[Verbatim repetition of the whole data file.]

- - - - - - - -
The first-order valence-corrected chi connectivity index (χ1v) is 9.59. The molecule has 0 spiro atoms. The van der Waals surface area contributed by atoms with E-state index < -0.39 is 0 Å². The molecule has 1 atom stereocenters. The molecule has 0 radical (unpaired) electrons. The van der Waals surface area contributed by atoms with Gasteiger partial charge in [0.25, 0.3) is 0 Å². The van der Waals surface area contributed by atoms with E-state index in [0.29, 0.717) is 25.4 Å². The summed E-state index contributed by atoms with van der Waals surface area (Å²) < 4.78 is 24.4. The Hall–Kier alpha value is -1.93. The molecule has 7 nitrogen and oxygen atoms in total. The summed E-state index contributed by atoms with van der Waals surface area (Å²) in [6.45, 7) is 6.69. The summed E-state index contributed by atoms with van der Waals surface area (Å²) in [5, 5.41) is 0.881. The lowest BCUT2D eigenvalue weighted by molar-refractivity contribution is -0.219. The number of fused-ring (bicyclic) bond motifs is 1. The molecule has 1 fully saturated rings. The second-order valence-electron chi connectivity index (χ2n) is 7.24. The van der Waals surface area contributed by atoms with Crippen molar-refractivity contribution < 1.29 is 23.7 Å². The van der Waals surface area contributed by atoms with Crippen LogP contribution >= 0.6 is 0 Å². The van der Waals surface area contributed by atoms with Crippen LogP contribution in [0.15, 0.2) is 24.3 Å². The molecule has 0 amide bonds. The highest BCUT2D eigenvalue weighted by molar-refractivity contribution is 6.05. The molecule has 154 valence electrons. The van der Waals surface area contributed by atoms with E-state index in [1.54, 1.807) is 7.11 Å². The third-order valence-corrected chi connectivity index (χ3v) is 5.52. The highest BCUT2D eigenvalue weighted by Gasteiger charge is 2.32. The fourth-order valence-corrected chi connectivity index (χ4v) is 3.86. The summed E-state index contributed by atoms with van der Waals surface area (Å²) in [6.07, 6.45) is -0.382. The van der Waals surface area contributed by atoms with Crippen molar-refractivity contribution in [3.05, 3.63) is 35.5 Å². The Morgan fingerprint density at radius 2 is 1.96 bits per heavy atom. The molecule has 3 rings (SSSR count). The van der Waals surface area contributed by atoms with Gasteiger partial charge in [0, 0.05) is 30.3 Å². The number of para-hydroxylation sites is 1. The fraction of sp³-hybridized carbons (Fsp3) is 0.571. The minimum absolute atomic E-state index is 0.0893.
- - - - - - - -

The first-order valence-corrected chi connectivity index (χ1v) is 9.59. The molecule has 0 spiro atoms. The van der Waals surface area contributed by atoms with E-state index < -0.39 is 0 Å². The molecule has 1 atom stereocenters. The molecule has 0 radical (unpaired) electrons. The van der Waals surface area contributed by atoms with Gasteiger partial charge in [0.25, 0.3) is 0 Å². The van der Waals surface area contributed by atoms with E-state index in [0.29, 0.717) is 25.4 Å². The summed E-state index contributed by atoms with van der Waals surface area (Å²) < 4.78 is 24.4. The Hall–Kier alpha value is -1.93. The molecule has 7 nitrogen and oxygen atoms in total. The summed E-state index contributed by atoms with van der Waals surface area (Å²) in [6.45, 7) is 6.69. The summed E-state index contributed by atoms with van der Waals surface area (Å²) in [5, 5.41) is 0.881. The lowest BCUT2D eigenvalue weighted by molar-refractivity contribution is -0.219. The number of fused-ring (bicyclic) bond motifs is 1. The molecule has 1 fully saturated rings. The second-order valence-electron chi connectivity index (χ2n) is 7.24. The van der Waals surface area contributed by atoms with Crippen molar-refractivity contribution < 1.29 is 23.7 Å². The van der Waals surface area contributed by atoms with Crippen LogP contribution >= 0.6 is 0 Å². The van der Waals surface area contributed by atoms with Crippen LogP contribution in [0.15, 0.2) is 24.3 Å². The molecule has 0 amide bonds. The highest BCUT2D eigenvalue weighted by molar-refractivity contribution is 6.05. The molecule has 154 valence electrons. The van der Waals surface area contributed by atoms with E-state index in [1.54, 1.807) is 7.11 Å². The third-order valence-corrected chi connectivity index (χ3v) is 5.52. The highest BCUT2D eigenvalue weighted by Gasteiger charge is 2.32. The fourth-order valence-corrected chi connectivity index (χ4v) is 3.86. The summed E-state index contributed by atoms with van der Waals surface area (Å²) in [6.07, 6.45) is -0.382. The van der Waals surface area contributed by atoms with Crippen molar-refractivity contribution in [3.05, 3.63) is 35.5 Å². The Morgan fingerprint density at radius 2 is 1.96 bits per heavy atom. The molecule has 3 rings (SSSR count). The van der Waals surface area contributed by atoms with Gasteiger partial charge in [0, 0.05) is 30.3 Å². The number of para-hydroxylation sites is 1. The fraction of sp³-hybridized carbons (Fsp3) is 0.571. The minimum absolute atomic E-state index is 0.0893.